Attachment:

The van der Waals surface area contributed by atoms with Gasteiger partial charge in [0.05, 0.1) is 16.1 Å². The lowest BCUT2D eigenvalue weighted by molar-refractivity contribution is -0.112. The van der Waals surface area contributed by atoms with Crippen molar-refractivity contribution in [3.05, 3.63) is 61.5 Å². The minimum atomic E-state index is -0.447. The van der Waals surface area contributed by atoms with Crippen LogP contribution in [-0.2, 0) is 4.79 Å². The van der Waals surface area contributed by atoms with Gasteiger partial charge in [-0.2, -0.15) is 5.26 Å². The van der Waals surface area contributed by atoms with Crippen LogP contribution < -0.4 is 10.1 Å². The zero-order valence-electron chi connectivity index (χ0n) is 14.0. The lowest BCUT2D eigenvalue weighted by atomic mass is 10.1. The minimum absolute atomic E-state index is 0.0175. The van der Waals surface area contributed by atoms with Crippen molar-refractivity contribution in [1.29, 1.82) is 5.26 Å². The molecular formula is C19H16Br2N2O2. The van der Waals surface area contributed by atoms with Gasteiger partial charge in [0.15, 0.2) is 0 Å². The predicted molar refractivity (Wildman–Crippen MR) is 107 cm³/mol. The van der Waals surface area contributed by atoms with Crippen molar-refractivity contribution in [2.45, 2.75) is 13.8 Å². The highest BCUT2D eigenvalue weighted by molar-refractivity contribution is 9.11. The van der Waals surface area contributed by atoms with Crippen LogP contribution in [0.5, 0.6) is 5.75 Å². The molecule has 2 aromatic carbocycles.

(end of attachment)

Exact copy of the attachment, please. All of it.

The van der Waals surface area contributed by atoms with Gasteiger partial charge in [0.05, 0.1) is 16.1 Å². The lowest BCUT2D eigenvalue weighted by molar-refractivity contribution is -0.112. The van der Waals surface area contributed by atoms with Crippen molar-refractivity contribution in [3.05, 3.63) is 61.5 Å². The minimum atomic E-state index is -0.447. The van der Waals surface area contributed by atoms with Crippen LogP contribution in [-0.2, 0) is 4.79 Å². The van der Waals surface area contributed by atoms with Gasteiger partial charge in [-0.2, -0.15) is 5.26 Å². The van der Waals surface area contributed by atoms with Crippen LogP contribution < -0.4 is 10.1 Å². The zero-order valence-electron chi connectivity index (χ0n) is 14.0. The lowest BCUT2D eigenvalue weighted by atomic mass is 10.1. The minimum absolute atomic E-state index is 0.0175. The van der Waals surface area contributed by atoms with Crippen molar-refractivity contribution in [1.29, 1.82) is 5.26 Å². The molecular formula is C19H16Br2N2O2. The van der Waals surface area contributed by atoms with Gasteiger partial charge in [0.15, 0.2) is 0 Å². The predicted molar refractivity (Wildman–Crippen MR) is 107 cm³/mol. The van der Waals surface area contributed by atoms with Crippen molar-refractivity contribution in [2.45, 2.75) is 13.8 Å². The highest BCUT2D eigenvalue weighted by molar-refractivity contribution is 9.11. The van der Waals surface area contributed by atoms with Crippen LogP contribution in [0.5, 0.6) is 5.75 Å². The molecule has 2 aromatic carbocycles.